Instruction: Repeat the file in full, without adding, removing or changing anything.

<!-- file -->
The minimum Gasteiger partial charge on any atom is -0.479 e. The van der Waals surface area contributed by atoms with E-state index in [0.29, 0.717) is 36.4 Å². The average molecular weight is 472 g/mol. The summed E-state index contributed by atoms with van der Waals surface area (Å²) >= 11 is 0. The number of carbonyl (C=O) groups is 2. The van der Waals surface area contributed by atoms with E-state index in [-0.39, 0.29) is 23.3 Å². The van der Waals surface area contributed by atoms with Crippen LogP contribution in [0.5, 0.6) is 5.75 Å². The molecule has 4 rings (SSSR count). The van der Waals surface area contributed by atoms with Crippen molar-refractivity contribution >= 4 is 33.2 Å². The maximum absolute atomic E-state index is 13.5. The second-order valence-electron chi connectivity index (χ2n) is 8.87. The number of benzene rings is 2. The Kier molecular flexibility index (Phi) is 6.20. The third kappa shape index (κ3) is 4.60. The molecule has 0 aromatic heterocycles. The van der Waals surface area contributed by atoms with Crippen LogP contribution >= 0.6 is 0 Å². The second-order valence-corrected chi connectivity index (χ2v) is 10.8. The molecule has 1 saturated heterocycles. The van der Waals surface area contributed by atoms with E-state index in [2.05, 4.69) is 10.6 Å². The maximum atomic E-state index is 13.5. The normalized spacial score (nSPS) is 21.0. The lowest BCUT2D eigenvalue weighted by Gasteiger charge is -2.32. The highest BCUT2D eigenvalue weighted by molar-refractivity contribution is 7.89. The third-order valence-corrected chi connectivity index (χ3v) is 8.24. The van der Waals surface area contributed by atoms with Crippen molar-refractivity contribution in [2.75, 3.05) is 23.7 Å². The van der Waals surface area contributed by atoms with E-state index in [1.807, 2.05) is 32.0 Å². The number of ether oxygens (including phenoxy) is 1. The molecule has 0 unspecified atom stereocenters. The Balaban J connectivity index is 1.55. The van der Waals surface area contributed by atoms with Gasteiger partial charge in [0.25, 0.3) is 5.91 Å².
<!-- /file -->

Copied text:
The minimum Gasteiger partial charge on any atom is -0.479 e. The van der Waals surface area contributed by atoms with E-state index in [0.29, 0.717) is 36.4 Å². The average molecular weight is 472 g/mol. The summed E-state index contributed by atoms with van der Waals surface area (Å²) >= 11 is 0. The number of carbonyl (C=O) groups is 2. The van der Waals surface area contributed by atoms with E-state index in [-0.39, 0.29) is 23.3 Å². The van der Waals surface area contributed by atoms with Crippen LogP contribution in [0.5, 0.6) is 5.75 Å². The molecule has 4 rings (SSSR count). The van der Waals surface area contributed by atoms with Crippen molar-refractivity contribution >= 4 is 33.2 Å². The maximum absolute atomic E-state index is 13.5. The second-order valence-electron chi connectivity index (χ2n) is 8.87. The number of benzene rings is 2. The Kier molecular flexibility index (Phi) is 6.20. The third kappa shape index (κ3) is 4.60. The molecule has 0 aromatic heterocycles. The van der Waals surface area contributed by atoms with Crippen LogP contribution >= 0.6 is 0 Å². The second-order valence-corrected chi connectivity index (χ2v) is 10.8. The molecule has 1 saturated heterocycles. The van der Waals surface area contributed by atoms with E-state index in [2.05, 4.69) is 10.6 Å². The maximum atomic E-state index is 13.5. The normalized spacial score (nSPS) is 21.0. The lowest BCUT2D eigenvalue weighted by Gasteiger charge is -2.32. The highest BCUT2D eigenvalue weighted by molar-refractivity contribution is 7.89. The third-order valence-corrected chi connectivity index (χ3v) is 8.24. The van der Waals surface area contributed by atoms with Crippen molar-refractivity contribution in [2.75, 3.05) is 23.7 Å². The van der Waals surface area contributed by atoms with E-state index in [1.807, 2.05) is 32.0 Å². The number of ether oxygens (including phenoxy) is 1. The molecule has 0 unspecified atom stereocenters. The Balaban J connectivity index is 1.55. The van der Waals surface area contributed by atoms with Gasteiger partial charge in [0.25, 0.3) is 5.91 Å².